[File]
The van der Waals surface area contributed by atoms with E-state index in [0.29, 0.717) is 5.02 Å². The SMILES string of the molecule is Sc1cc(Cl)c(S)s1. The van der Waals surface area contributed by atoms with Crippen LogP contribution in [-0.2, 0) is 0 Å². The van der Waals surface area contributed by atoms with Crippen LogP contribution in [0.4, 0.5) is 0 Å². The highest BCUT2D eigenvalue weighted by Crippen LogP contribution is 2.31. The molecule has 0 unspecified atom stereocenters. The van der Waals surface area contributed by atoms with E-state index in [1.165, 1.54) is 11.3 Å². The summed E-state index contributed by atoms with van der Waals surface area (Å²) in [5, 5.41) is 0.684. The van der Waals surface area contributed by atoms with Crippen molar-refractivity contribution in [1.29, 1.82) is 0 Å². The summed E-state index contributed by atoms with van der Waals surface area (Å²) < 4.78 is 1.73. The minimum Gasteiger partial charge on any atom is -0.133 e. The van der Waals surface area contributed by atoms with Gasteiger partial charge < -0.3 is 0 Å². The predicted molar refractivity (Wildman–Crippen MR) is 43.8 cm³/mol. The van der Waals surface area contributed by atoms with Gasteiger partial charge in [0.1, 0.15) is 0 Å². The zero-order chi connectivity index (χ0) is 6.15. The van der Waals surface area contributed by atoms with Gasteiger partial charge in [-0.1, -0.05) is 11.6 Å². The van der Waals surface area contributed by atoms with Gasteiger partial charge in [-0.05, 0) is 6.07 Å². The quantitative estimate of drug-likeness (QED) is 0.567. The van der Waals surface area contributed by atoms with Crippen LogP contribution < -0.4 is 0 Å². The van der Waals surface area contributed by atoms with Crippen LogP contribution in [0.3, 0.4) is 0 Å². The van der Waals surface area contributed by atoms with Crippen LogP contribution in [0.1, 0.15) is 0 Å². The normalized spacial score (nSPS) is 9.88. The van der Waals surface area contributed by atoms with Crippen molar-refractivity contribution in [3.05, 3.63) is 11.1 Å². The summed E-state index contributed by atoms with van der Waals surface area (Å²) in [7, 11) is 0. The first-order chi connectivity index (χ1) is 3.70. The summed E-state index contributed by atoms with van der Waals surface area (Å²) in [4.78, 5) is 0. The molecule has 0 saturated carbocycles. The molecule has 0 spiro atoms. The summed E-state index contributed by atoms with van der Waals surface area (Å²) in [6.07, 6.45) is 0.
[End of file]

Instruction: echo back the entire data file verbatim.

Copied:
The van der Waals surface area contributed by atoms with E-state index in [0.29, 0.717) is 5.02 Å². The SMILES string of the molecule is Sc1cc(Cl)c(S)s1. The van der Waals surface area contributed by atoms with Crippen LogP contribution in [-0.2, 0) is 0 Å². The van der Waals surface area contributed by atoms with Crippen LogP contribution in [0.4, 0.5) is 0 Å². The highest BCUT2D eigenvalue weighted by Crippen LogP contribution is 2.31. The molecule has 0 unspecified atom stereocenters. The van der Waals surface area contributed by atoms with E-state index in [1.165, 1.54) is 11.3 Å². The summed E-state index contributed by atoms with van der Waals surface area (Å²) in [5, 5.41) is 0.684. The van der Waals surface area contributed by atoms with Crippen molar-refractivity contribution in [1.29, 1.82) is 0 Å². The summed E-state index contributed by atoms with van der Waals surface area (Å²) < 4.78 is 1.73. The minimum Gasteiger partial charge on any atom is -0.133 e. The van der Waals surface area contributed by atoms with Gasteiger partial charge < -0.3 is 0 Å². The predicted molar refractivity (Wildman–Crippen MR) is 43.8 cm³/mol. The van der Waals surface area contributed by atoms with Gasteiger partial charge in [0.1, 0.15) is 0 Å². The zero-order chi connectivity index (χ0) is 6.15. The van der Waals surface area contributed by atoms with Gasteiger partial charge in [-0.1, -0.05) is 11.6 Å². The van der Waals surface area contributed by atoms with Gasteiger partial charge in [-0.05, 0) is 6.07 Å². The quantitative estimate of drug-likeness (QED) is 0.567. The van der Waals surface area contributed by atoms with Crippen LogP contribution < -0.4 is 0 Å². The van der Waals surface area contributed by atoms with Crippen LogP contribution in [0.3, 0.4) is 0 Å². The van der Waals surface area contributed by atoms with Crippen LogP contribution in [0.1, 0.15) is 0 Å². The normalized spacial score (nSPS) is 9.88. The van der Waals surface area contributed by atoms with Crippen molar-refractivity contribution in [3.05, 3.63) is 11.1 Å². The summed E-state index contributed by atoms with van der Waals surface area (Å²) in [7, 11) is 0. The first-order chi connectivity index (χ1) is 3.70. The summed E-state index contributed by atoms with van der Waals surface area (Å²) in [4.78, 5) is 0. The molecule has 0 saturated carbocycles. The molecule has 0 spiro atoms. The summed E-state index contributed by atoms with van der Waals surface area (Å²) in [6.07, 6.45) is 0.